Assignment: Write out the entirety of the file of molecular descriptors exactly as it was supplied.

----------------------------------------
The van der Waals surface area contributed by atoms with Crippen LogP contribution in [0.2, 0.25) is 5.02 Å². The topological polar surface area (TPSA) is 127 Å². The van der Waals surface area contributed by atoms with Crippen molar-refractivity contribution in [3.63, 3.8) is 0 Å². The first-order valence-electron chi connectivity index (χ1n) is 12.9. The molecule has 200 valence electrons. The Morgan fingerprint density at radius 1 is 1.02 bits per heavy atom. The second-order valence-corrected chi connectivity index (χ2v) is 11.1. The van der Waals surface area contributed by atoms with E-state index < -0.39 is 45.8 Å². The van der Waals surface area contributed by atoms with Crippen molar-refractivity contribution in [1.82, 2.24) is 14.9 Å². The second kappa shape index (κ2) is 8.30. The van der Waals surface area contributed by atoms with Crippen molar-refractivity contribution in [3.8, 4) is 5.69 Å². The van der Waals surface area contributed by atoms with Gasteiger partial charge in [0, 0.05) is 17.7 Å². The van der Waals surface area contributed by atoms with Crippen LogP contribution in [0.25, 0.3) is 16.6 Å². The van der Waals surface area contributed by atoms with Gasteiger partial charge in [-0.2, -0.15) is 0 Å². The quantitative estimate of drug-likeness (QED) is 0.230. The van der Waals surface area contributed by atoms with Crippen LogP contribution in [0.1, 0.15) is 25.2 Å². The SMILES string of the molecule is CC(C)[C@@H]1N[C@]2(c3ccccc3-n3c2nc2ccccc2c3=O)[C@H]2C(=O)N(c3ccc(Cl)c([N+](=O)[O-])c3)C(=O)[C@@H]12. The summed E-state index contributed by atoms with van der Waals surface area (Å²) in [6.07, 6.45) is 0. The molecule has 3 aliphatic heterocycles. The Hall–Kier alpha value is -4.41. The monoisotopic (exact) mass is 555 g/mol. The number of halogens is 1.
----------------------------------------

The van der Waals surface area contributed by atoms with Crippen LogP contribution in [0.2, 0.25) is 5.02 Å². The topological polar surface area (TPSA) is 127 Å². The van der Waals surface area contributed by atoms with Crippen molar-refractivity contribution in [3.63, 3.8) is 0 Å². The first-order valence-electron chi connectivity index (χ1n) is 12.9. The molecule has 200 valence electrons. The Morgan fingerprint density at radius 1 is 1.02 bits per heavy atom. The second-order valence-corrected chi connectivity index (χ2v) is 11.1. The van der Waals surface area contributed by atoms with E-state index < -0.39 is 45.8 Å². The van der Waals surface area contributed by atoms with Crippen molar-refractivity contribution in [1.82, 2.24) is 14.9 Å². The second kappa shape index (κ2) is 8.30. The van der Waals surface area contributed by atoms with Crippen molar-refractivity contribution in [3.8, 4) is 5.69 Å². The van der Waals surface area contributed by atoms with Gasteiger partial charge in [0, 0.05) is 17.7 Å². The van der Waals surface area contributed by atoms with Crippen LogP contribution in [0.25, 0.3) is 16.6 Å². The van der Waals surface area contributed by atoms with Gasteiger partial charge in [-0.2, -0.15) is 0 Å². The quantitative estimate of drug-likeness (QED) is 0.230. The van der Waals surface area contributed by atoms with Crippen LogP contribution in [0.1, 0.15) is 25.2 Å². The SMILES string of the molecule is CC(C)[C@@H]1N[C@]2(c3ccccc3-n3c2nc2ccccc2c3=O)[C@H]2C(=O)N(c3ccc(Cl)c([N+](=O)[O-])c3)C(=O)[C@@H]12. The summed E-state index contributed by atoms with van der Waals surface area (Å²) in [6.07, 6.45) is 0. The molecule has 3 aliphatic heterocycles. The Hall–Kier alpha value is -4.41. The monoisotopic (exact) mass is 555 g/mol. The number of halogens is 1.